Suppose you volunteer to participate in a psychological experiment. You answer a set of questions and receive a small cash payment in return. As you are leaving the lab, you are handed an envelope from Save the Children and a photo of a starving seven-year-old girl, Rokia, and asked if you would like to donate some or all of your earnings to help her. Another group of volunteers is invited to contribute to help a famished seven-year-old boy, Moussa, while a third group is shown the photos of both Rokia and Moussa and asked to contribute to help both of the children.
Now, here’s the rub: two lives should in theory draw more support than one, but in this experiment, people gave more to the individual children than they did when Rokia and Moussa were paired.
New research from psychologist Paul Slovic and his colleagues shows that what’s called “psychic numbing” mounts as the number of suffering people grows. “The identified individual victim, with a face and a name, has no peer,” they write. That’s not exactly news. People ranging from Mother Teresa (“If I look at the mass, I will never act. If I look at the one, I will”) to, reportedly, Stalin (“A single death is a tragedy; a million deaths is a statistic”) have long recognized that people confronted by large-scale human suffering are often overwhelmed. But it is a new and unsettling twist that compassion begins to fail with the mere addition of a second person.
Slovic is a professor of psychology at the University of Oregon and the president of Decision Research, a nonprofit he founded in 1976. This new study extends a line of work on psychic numbing that he has been involved in for a decade. Slovic suggests that psychic numbing has psychophysical origins common to the way all humans process information. The human tendency to tune out far-flung unpleasantries has nothing to do with American materialist culture, say, or any other social or political condition one might be tempted to link it to. (In fact, the Rokia/Moussa experiment was conducted in Sweden with Swedish college students.)
It seems our brains have evolved to be very good at responding to immediate threats—the predator in the bush, the friend caught in a flood—but fail to act when large, far-off groups are in danger. We have what amounts to old parochial brains in a new globalized world.
That is bad news for journalism, at least to the extent that journalism claims to make a difference by arousing mass emotion and thus compelling humanitarian intervention during a large-scale crisis—whether it is genocide, the spread of a disabling or fatal disease, suffering caused by poverty, or the devastation of earthquake, fire, or flood. Slovic told us by phone in July that he originally thought there would be a more effective U.S. response to the genocide in Darfur if we had “just ramped up” public feelings. He concluded, however, that although public sentiment “is important, and there needs to be public support, we can’t just rely on it—it’s too fickle and too distractible.”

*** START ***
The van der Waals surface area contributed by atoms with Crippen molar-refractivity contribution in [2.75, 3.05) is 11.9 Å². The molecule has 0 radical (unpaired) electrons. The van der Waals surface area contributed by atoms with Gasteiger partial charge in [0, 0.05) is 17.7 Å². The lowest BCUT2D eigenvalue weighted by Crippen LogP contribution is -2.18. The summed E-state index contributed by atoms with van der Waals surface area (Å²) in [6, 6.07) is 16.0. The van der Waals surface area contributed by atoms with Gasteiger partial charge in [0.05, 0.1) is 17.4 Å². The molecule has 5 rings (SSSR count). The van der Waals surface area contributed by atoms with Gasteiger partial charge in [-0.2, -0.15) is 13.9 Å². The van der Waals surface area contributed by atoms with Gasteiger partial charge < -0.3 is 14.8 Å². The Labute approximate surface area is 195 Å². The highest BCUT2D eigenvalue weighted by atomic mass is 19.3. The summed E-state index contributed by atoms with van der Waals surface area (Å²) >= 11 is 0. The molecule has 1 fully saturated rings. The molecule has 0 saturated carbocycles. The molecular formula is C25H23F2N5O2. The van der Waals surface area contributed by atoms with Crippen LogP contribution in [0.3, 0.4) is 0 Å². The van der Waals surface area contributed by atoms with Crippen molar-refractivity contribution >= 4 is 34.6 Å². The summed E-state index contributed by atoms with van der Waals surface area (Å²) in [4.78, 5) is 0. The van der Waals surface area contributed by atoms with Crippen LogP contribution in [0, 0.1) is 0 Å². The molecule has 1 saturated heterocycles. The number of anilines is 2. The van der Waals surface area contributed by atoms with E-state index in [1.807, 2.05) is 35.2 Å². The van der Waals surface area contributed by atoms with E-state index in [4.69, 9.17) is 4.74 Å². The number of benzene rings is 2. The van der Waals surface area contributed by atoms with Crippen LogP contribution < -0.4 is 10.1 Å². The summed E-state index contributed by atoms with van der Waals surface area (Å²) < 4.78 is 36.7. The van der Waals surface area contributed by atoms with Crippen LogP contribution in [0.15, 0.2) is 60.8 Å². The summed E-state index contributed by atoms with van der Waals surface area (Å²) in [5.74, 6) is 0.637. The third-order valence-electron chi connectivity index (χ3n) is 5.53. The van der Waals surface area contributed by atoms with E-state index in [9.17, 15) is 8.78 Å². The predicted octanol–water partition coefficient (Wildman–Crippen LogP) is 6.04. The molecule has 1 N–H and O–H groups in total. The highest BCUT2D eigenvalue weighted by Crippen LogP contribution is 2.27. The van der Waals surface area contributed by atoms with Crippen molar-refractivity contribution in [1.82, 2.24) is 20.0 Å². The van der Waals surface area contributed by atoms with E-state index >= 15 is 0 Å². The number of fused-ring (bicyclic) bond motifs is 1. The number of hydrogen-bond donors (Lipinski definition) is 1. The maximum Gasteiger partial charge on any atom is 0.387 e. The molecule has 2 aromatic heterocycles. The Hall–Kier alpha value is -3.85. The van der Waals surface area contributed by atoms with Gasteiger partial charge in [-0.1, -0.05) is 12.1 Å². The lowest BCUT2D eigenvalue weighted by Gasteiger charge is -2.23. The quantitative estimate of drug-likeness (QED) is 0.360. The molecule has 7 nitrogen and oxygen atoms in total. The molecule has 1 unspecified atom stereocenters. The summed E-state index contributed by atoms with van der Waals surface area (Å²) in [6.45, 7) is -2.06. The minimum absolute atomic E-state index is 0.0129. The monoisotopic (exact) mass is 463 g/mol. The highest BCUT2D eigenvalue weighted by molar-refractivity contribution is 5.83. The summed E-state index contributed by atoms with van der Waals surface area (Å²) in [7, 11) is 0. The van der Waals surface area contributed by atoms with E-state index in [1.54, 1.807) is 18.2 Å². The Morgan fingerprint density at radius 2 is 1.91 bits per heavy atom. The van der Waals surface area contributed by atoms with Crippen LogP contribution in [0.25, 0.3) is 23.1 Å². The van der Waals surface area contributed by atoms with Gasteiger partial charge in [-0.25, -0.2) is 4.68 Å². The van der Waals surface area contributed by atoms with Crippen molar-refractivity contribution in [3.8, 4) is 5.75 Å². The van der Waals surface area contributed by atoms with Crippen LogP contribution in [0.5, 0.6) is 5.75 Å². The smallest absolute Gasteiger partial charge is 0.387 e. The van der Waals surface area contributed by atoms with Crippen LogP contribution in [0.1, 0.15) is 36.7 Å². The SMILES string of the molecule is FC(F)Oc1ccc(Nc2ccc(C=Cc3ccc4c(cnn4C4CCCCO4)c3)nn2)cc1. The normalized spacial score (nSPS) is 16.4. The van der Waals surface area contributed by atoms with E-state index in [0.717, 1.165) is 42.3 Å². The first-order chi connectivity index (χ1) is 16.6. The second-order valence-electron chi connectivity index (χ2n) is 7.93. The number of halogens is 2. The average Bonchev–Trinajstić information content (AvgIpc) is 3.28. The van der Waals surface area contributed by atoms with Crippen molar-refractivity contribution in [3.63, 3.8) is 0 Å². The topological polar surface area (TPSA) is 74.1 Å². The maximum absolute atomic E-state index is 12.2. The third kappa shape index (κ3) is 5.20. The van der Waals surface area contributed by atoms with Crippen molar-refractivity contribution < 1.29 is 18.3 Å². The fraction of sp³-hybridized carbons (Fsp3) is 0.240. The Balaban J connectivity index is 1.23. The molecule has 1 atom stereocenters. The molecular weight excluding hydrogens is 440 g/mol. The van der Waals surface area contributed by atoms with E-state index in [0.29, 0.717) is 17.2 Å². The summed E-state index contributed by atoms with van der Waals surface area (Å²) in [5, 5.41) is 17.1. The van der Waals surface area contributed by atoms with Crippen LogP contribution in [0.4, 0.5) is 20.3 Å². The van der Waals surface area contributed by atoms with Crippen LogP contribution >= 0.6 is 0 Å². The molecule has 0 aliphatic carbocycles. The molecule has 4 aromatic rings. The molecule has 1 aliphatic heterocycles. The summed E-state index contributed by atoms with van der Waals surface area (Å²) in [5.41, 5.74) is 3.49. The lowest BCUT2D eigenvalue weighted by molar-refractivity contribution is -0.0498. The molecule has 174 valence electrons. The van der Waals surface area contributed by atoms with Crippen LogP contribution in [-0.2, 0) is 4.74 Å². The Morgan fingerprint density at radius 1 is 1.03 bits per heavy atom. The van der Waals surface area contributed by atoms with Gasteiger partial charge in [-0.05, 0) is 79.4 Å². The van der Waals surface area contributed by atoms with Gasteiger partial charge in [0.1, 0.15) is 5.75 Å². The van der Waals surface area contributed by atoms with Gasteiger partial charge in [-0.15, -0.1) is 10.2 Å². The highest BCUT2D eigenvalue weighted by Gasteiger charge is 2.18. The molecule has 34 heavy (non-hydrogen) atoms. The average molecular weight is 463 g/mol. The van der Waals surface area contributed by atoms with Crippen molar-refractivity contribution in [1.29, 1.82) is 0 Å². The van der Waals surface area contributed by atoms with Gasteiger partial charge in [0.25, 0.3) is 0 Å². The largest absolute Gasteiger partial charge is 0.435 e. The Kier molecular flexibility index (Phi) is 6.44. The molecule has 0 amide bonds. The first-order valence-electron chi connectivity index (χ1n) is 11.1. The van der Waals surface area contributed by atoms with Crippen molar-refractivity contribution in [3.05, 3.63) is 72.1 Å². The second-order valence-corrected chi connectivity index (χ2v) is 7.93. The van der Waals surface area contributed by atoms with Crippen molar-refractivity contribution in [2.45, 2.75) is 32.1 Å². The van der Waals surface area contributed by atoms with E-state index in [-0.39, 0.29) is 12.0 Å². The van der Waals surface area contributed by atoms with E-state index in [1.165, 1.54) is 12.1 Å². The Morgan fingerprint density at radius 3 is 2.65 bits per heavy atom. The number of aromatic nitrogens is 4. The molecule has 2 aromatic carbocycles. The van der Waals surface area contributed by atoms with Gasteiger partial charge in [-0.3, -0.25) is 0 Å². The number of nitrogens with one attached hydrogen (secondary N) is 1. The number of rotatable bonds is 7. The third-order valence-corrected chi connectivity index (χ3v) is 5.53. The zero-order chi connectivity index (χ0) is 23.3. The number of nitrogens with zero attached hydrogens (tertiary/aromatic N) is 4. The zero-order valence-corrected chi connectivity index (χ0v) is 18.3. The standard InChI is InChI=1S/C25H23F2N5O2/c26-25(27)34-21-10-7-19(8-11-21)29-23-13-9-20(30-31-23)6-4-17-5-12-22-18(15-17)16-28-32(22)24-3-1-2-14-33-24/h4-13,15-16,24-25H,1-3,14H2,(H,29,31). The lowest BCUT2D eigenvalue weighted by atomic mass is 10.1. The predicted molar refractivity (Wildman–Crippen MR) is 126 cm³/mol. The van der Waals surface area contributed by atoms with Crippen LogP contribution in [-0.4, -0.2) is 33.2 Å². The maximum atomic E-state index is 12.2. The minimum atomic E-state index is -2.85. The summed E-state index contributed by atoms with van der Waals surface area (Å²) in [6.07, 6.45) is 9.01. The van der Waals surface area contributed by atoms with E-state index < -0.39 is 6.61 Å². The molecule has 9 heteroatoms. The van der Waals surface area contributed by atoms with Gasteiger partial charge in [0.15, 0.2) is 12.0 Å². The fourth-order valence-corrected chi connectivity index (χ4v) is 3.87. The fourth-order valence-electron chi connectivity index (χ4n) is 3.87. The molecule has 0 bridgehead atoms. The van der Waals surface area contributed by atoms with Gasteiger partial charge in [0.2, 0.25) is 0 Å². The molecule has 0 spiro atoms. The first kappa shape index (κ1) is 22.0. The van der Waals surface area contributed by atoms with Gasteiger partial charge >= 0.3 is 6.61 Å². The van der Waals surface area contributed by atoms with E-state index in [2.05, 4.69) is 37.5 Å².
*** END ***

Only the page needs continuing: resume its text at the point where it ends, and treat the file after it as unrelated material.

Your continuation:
If Slovic is right, then the challenge for journalism is to cover genocide and other “psychically numbing” catastrophes in ways that move beyond the big picture to the wallet-sized photo that attaches a single human face to the tragedy. With Darfur in mind, Slovic praises the persistent and intimate reporting of the New York Times columnist Nicholas Kristof, and suggests that bringing people from Darfur to our communities and our homes to tell their stories could rouse people in a way the occasional news story from afar does not.
Ultimately, though, Slovic contends that journalism’s ability to overcome mankind’s inherent “psychological deficiencies” is limited. Instead, he counsels, we must “design legal and institutional mechanisms that will enforce proper response to genocide and other crimes against humanity.”
Journalism can make a difference, but it cannot make all the difference.